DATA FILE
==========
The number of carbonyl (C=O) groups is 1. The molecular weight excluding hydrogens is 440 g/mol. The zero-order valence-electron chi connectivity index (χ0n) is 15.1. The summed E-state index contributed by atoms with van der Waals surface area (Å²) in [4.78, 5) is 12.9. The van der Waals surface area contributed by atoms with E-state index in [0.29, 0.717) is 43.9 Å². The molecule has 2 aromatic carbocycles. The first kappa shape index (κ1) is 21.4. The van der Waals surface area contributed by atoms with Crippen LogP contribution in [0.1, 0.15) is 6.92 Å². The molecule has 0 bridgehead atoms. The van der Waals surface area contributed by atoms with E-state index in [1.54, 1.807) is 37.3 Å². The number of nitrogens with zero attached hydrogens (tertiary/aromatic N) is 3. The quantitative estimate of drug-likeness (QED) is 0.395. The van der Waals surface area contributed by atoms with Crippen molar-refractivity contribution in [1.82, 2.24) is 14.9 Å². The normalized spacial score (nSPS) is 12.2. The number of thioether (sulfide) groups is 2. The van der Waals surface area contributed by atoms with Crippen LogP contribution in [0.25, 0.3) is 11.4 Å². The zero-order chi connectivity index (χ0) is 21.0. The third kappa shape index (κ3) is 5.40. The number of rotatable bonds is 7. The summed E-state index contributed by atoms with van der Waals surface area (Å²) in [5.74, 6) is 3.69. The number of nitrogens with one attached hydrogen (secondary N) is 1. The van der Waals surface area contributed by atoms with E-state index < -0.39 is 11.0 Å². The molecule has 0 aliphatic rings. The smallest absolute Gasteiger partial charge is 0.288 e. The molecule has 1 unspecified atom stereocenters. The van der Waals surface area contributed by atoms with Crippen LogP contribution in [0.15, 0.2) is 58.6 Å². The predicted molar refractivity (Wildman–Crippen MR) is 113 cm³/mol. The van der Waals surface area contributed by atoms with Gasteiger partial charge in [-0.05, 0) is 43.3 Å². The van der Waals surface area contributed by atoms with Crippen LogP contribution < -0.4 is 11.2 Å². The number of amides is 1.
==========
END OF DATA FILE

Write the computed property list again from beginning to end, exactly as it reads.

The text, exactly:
The number of carbonyl (C=O) groups is 1. The molecular weight excluding hydrogens is 440 g/mol. The zero-order valence-electron chi connectivity index (χ0n) is 15.1. The summed E-state index contributed by atoms with van der Waals surface area (Å²) in [4.78, 5) is 12.9. The van der Waals surface area contributed by atoms with E-state index in [0.29, 0.717) is 43.9 Å². The molecule has 2 aromatic carbocycles. The first kappa shape index (κ1) is 21.4. The van der Waals surface area contributed by atoms with Crippen LogP contribution in [0.1, 0.15) is 6.92 Å². The molecule has 0 bridgehead atoms. The van der Waals surface area contributed by atoms with E-state index in [1.54, 1.807) is 37.3 Å². The number of nitrogens with zero attached hydrogens (tertiary/aromatic N) is 3. The quantitative estimate of drug-likeness (QED) is 0.395. The van der Waals surface area contributed by atoms with Crippen molar-refractivity contribution in [1.82, 2.24) is 14.9 Å². The normalized spacial score (nSPS) is 12.2. The number of thioether (sulfide) groups is 2. The van der Waals surface area contributed by atoms with Crippen LogP contribution in [0.25, 0.3) is 11.4 Å². The zero-order chi connectivity index (χ0) is 21.0. The third kappa shape index (κ3) is 5.40. The number of rotatable bonds is 7. The summed E-state index contributed by atoms with van der Waals surface area (Å²) in [5.74, 6) is 3.69. The number of nitrogens with one attached hydrogen (secondary N) is 1. The van der Waals surface area contributed by atoms with E-state index < -0.39 is 11.0 Å². The molecule has 0 aliphatic rings. The smallest absolute Gasteiger partial charge is 0.288 e. The molecule has 1 unspecified atom stereocenters. The van der Waals surface area contributed by atoms with Crippen LogP contribution in [0.15, 0.2) is 58.6 Å². The predicted molar refractivity (Wildman–Crippen MR) is 113 cm³/mol. The van der Waals surface area contributed by atoms with Gasteiger partial charge in [-0.05, 0) is 43.3 Å². The van der Waals surface area contributed by atoms with Crippen LogP contribution < -0.4 is 11.2 Å². The number of amides is 1.